Mr. Kaplan is called upon by the non-profit and government sectors and as an expert and consultant in the arena of diversity, community building, leadership development, coalitions, and intergroup relations. In February 2009, 2011 and again in 2019, Bob Kaplan, along with Mohammed Razvi, trained Jewish and Arab mediators and community leaders in the skills of coalition building , cultural competency and dignity work, in mixed cities in Israel on the behalf of the U.S. State Department. He also served as a consultant for the United Kingdom Foreign Office working with groups in London and Bristol on Muslim /Jewish Relations. Bob Kaplan was a grief counselor for the American Red Cross at the respite center located at Ground Zero.
Rabbi Sharon Kleinbaum serves as spiritual leader of Congregation Beit Simchat Torah in New York City. She was installed as CBST’s first rabbi in 1992, arriving at the height of the AIDS crisis when the synagogue was in desperate need of pastoral care and spiritual leadership. She guided the congregation through a period of loss and change, while addressing social issues of the day and building a strong and deeply spiritual community. Under her leadership as Senior Rabbi, CBST has become a powerful voice in the movement for equality and justice for people of all sexual orientations, gender identities and expressions and a significant force challenging the radical right’s dominance over religious and political life in the United States and around the world. Rabbi Kleinbaum has long been involved in the fight for human rights for all people. For many years Rabbi Kleinbaum has been ranked by Newsweek among the 50 most influential rabbis in America. Rabbi Kleinbaum was appointed by President Biden to the United States Commission on International Religious Freedom. Rabbi Kleinbaum serves on the Welcome Council of Welcome.US on which former US Presidents and their First Ladies, Obama, Bush and Clinton serve as Honorary Co-chairs. Rabbi Kleinbaum is also a Commissioner on New York City's Commission on Human Rights, serves on Mayor de Blasio's Faith Based Advisory Council and serves on the boards of the New York Jewish Agenda, and the New Israel Fund.
Sharon Kleinbaum’s longtime leadership of Congregation Beth Simchat Torah and her outspoken activism have made her a powerful voice for GLBTQ rights and human rights in America and around the world.
Regina Martinez-Estela is Chief Operating Officer for Independence Care System, a Medicaid Managed Long-Term Care program serving people with disabilities and older adults in New York City. She has more than 25 years of health care experience, ranging from direct service to the promotion of public policy initiatives that expand access to services for underserved populations. Ms. Martinez-Estela manages all health plan operations at ICS, including leading the implementation of the organization’s New York State/Federal healthcare coordination demonstration program for people with Medicaid and Medicare, the Fully Integrated Duals Advantage (FIDA) plan.
Previously Ms. Martinez-Estela was Director of Legislation and Health Policy for the Eastern Paralyzed Veterans Association (EPVA), where she was an effective advocate for preserving the health benefits of veterans with spinal cord injuries, protecting the civil rights of people with physical disabilities, and expanding access to affordable, barrier-free housing. Ms. Martinez-Estela holds a Bachelor’s degree in Economics from Fordham University and a MPA from Baruch College-School of Public Affairs.
Faiza Patel co-directs the Brennan Center for Justice’s Liberty and National Security Program. She is a nationally recognized expert on government surveillance, and especially its targeting of minority communities, domestic terrorism, and the impact of technology on civil rights and civil liberties. Patel has testified before the Senate and House homeland security committees in favor of limits on government surveillance programs.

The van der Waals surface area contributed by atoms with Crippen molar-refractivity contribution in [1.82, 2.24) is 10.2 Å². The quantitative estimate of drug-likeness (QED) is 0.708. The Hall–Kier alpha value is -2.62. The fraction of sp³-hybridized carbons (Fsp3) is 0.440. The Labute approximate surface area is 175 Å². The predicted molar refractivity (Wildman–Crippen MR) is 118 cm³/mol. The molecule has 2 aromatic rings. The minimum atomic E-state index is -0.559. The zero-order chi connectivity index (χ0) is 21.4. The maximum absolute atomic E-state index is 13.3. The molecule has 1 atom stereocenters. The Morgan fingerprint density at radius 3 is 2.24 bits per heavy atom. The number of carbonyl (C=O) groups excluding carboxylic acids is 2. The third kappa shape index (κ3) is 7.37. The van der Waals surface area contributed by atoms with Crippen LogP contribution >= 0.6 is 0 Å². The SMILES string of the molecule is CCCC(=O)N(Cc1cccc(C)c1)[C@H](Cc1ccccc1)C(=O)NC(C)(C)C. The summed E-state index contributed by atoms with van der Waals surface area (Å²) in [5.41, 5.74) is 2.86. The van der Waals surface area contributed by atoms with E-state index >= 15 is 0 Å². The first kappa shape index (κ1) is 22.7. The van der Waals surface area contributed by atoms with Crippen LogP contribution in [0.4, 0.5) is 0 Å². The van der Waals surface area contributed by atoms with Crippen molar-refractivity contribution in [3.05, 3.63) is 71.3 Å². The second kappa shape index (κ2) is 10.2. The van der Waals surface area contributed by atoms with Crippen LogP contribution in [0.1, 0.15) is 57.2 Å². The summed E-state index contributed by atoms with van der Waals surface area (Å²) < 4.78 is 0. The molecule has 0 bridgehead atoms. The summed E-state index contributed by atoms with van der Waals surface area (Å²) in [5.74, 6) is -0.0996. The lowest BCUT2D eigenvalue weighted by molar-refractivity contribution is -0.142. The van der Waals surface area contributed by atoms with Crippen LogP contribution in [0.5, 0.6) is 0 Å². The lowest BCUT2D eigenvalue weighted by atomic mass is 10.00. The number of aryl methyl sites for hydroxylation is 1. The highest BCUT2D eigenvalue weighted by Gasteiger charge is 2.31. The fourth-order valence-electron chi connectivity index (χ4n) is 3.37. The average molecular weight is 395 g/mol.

Patel’s writing has been featured in major publications such as the New York Times, Washington Post, Los Angeles Times, and USA Today, and she writes regularly for the legal blog Just Security, where she is a member of the Board of Editors. Patel is also a frequent commentator on national security and counterterrorism issues for print, television, and radio outlets.
She has authored and co-authored several reports including: Social Media Monitoring (2019), Countering Violent Extremism in the Trump Era (2018), Extreme Vetting and the Muslim Ban (2017), Countering Violent Extremism (2017), Overseas Surveillance in an Interconnected World (2016), What Went Wrong with the FISA Court (2015), A Proposal for an NYPD Inspector General (2012), and Rethinking Radicalization (2011).
Born and raised in Pakistan, Patel is a graduate of Harvard College and the NYU School of Law. Previously, she worked as a senior policy officer at the Organization for the Prohibition of Chemical Weapons in The Hague and served as a law clerk at the International Criminal Tribunal for the former Yugoslavia.
Reverend Terry Troia is President and CEO of Project Hospitality, an interfaith effort providing emergency, transitional and permanent supportive housing & services to hungry and homeless New Yorkers, where she has worked for the last 35 years. She is also the minister of the Reformed Church of Huguenot Park in Staten Island. The Reverend is actively involved in racial, economic and social justice work related to health, housing and educational equity, LGBT inclusion, immigrants’ rights and the right to shelter. Troia serves by appointment to the Governor’s Clergy Council, the Mayor’s Clergy Advisory Council, the NYC HIV Health and Human Services Planning Council, the NYPD Training Advisory Committee, the NYPD SI Borough Command Immigrant Task Force, The Richmond County District Attorney Hate Crimes Task Force, the NYC Council Gun Violence Task Force, the New York State Interfaith Immigration Network, and the NYC Supportive Housing Task Force. She serves on the board of directors of the Supportive Housing Network of New York, Homeless Services United, El Centro del Inmigrante, New World Prep Charter School, and Coordinated Behavioral Health. Locally she serves as President of The Staten Island Long Term Recovery Organization and is chair of the Staten Island Tackling Youth Substance Abuse Initiative and serves on the executive committees of the Staten Island Immigrants Council, Communities United for Respect and Trust, Staten Islanders Against Anti-Semitism, the Staten Island Inter-Religious Leadership, Staten Island Council of Churches, Staten Island Family Health Care Coalition, New Brighton Coalition of Concerned Citizens and the Port Richmond Civic Association.